#1. Keep it mobile. Tool stackers, and mobile bases are your friends. Nurture those relationships… #2. Minimize the amounts of cutoffs, sheet goods, and non shop related stuff in your shop space. #3. Get a portable awning (EZup is one brand name) that will help you expand your workable space into the driveway without having the sun beat down on your, and offer some rain protection… I set my miter saw up under the EZup, and just let the dust and chips fly! #4. See those walls? They can be used for storage. Find ways to maximize your wall storage with cabinets and proper racks… #5. Look up. I don’t have much up there, but consider using the ceiling to house infrequently used items like push poles for paint rollers. Maybe even for lumber, or dowel storage.

-- Please like and subscribe to my YouTube Channel

View Manitario's profile


2629 posts in 2852 days

#16 posted 11-02-2010 04:41 PM

Apparently parking your vehicle in the garage in the winter is bad for it; the freeze, thaw cycle encourages rust etc. I can’t quite convince my wife of this though….Seriously, just put everything on mobile bases and do a lot of measuring before moving your tools in.

-- Sometimes the creative process requires foul language. -- Charles Neil

View CampD's profile


1653 posts in 3455 days

#17 posted 11-02-2010 04:45 PM

Buy her a remote car starter!!!

-- Doug...

View ellen35's profile


2734 posts in 3402 days

#18 posted 11-02-2010 04:57 PM

Everything in my shop/garage is on wheels. I can leave just enough room… I use the garage door as the dividing line and give about 18 inches where the door of the car opens. You can check my shop here on LJ. Another thing… I unplugged the electric garage door opener on my side of the garage and use it as my dust collection plug. It allows me to move my HF dust collector around easily without running over the cord. Wheels are the most important part of this garage set up though!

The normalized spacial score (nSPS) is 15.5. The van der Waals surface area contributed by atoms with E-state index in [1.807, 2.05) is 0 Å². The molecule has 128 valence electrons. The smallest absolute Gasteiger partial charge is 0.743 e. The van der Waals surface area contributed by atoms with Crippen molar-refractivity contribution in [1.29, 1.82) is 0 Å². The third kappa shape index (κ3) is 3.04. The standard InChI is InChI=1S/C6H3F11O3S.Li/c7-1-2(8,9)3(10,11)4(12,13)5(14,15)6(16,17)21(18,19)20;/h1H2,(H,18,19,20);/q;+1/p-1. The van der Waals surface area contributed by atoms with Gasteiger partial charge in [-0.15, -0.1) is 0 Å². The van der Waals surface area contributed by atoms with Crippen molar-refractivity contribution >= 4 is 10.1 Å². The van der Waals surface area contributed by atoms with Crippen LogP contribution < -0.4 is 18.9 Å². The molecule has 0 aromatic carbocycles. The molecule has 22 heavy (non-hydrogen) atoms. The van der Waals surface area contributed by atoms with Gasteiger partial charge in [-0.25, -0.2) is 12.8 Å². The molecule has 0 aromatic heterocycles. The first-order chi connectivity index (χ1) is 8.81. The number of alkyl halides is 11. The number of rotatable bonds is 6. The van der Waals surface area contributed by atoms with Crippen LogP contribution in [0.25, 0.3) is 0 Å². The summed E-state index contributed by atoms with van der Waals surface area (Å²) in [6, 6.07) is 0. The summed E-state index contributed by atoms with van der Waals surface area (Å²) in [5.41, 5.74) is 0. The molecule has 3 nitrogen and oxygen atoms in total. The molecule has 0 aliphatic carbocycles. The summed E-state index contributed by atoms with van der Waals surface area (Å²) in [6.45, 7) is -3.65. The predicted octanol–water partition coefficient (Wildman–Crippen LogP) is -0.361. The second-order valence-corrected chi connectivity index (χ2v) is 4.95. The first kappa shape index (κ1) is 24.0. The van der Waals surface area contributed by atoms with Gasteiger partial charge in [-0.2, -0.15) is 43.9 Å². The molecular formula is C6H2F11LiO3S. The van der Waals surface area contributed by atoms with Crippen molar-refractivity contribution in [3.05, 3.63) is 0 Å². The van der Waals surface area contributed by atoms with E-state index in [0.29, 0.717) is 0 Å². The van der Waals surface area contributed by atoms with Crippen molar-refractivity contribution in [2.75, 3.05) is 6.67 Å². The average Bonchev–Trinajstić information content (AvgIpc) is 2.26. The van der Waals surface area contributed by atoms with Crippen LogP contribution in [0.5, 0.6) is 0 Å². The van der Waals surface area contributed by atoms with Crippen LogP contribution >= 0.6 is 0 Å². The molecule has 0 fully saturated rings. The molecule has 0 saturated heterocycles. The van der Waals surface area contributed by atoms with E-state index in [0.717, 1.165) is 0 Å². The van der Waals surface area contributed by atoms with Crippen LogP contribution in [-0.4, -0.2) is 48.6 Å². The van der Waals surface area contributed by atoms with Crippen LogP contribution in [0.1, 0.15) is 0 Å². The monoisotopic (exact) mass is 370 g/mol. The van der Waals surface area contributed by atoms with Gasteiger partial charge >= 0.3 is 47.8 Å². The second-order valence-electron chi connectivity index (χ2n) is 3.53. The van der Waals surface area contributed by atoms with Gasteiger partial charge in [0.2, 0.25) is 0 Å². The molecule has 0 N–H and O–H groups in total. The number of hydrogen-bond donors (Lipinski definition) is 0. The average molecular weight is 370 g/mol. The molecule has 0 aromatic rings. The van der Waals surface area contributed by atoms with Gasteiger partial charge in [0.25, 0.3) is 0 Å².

-- "Don't let the perfect be the enemy of the good." Voltaire

View brianinpa's profile


1812 posts in 3692 days

#19 posted 11-02-2010 04:59 PM

Our wives must know each other becasue she was complaining about not being able to get her car in my woodshop.

I just put all of my tools on stands with wheels. Roll them into a corner when not being used and then roll them into the center of the shop when I want to use them. For permenant fixtures, I built a work bench around the three walls of the garage. Now both cars and the motocycle fit in the garage and I can still have my woodshop.

-- Brian, Lebanon PA, If you aren’t having fun doing it, find something else to do.

View Jeff's profile


429 posts in 3164 days

#20 posted 11-02-2010 05:14 PM